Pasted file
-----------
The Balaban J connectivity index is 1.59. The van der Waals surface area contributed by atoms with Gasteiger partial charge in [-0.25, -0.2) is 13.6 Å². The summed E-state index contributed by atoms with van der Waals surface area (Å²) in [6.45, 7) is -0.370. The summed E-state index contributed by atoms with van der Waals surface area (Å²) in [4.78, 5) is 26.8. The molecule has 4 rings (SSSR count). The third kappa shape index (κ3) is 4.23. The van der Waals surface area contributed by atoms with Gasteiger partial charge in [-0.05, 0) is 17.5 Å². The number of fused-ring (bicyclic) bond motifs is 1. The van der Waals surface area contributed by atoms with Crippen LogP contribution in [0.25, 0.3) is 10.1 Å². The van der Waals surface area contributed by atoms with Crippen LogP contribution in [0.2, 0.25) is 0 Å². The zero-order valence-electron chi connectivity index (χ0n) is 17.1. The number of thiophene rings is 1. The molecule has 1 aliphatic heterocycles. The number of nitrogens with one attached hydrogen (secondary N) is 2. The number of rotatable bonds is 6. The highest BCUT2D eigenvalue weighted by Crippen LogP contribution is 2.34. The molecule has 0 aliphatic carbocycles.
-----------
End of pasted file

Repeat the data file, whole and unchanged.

The Balaban J connectivity index is 1.59. The van der Waals surface area contributed by atoms with Gasteiger partial charge in [-0.25, -0.2) is 13.6 Å². The summed E-state index contributed by atoms with van der Waals surface area (Å²) in [6.45, 7) is -0.370. The summed E-state index contributed by atoms with van der Waals surface area (Å²) in [4.78, 5) is 26.8. The molecule has 4 rings (SSSR count). The third kappa shape index (κ3) is 4.23. The van der Waals surface area contributed by atoms with Gasteiger partial charge in [-0.05, 0) is 17.5 Å². The number of fused-ring (bicyclic) bond motifs is 1. The van der Waals surface area contributed by atoms with Crippen LogP contribution in [0.25, 0.3) is 10.1 Å². The van der Waals surface area contributed by atoms with Crippen LogP contribution in [0.2, 0.25) is 0 Å². The zero-order valence-electron chi connectivity index (χ0n) is 17.1. The number of thiophene rings is 1. The molecule has 1 aliphatic heterocycles. The number of nitrogens with one attached hydrogen (secondary N) is 2. The number of rotatable bonds is 6. The highest BCUT2D eigenvalue weighted by Crippen LogP contribution is 2.34. The molecule has 0 aliphatic carbocycles.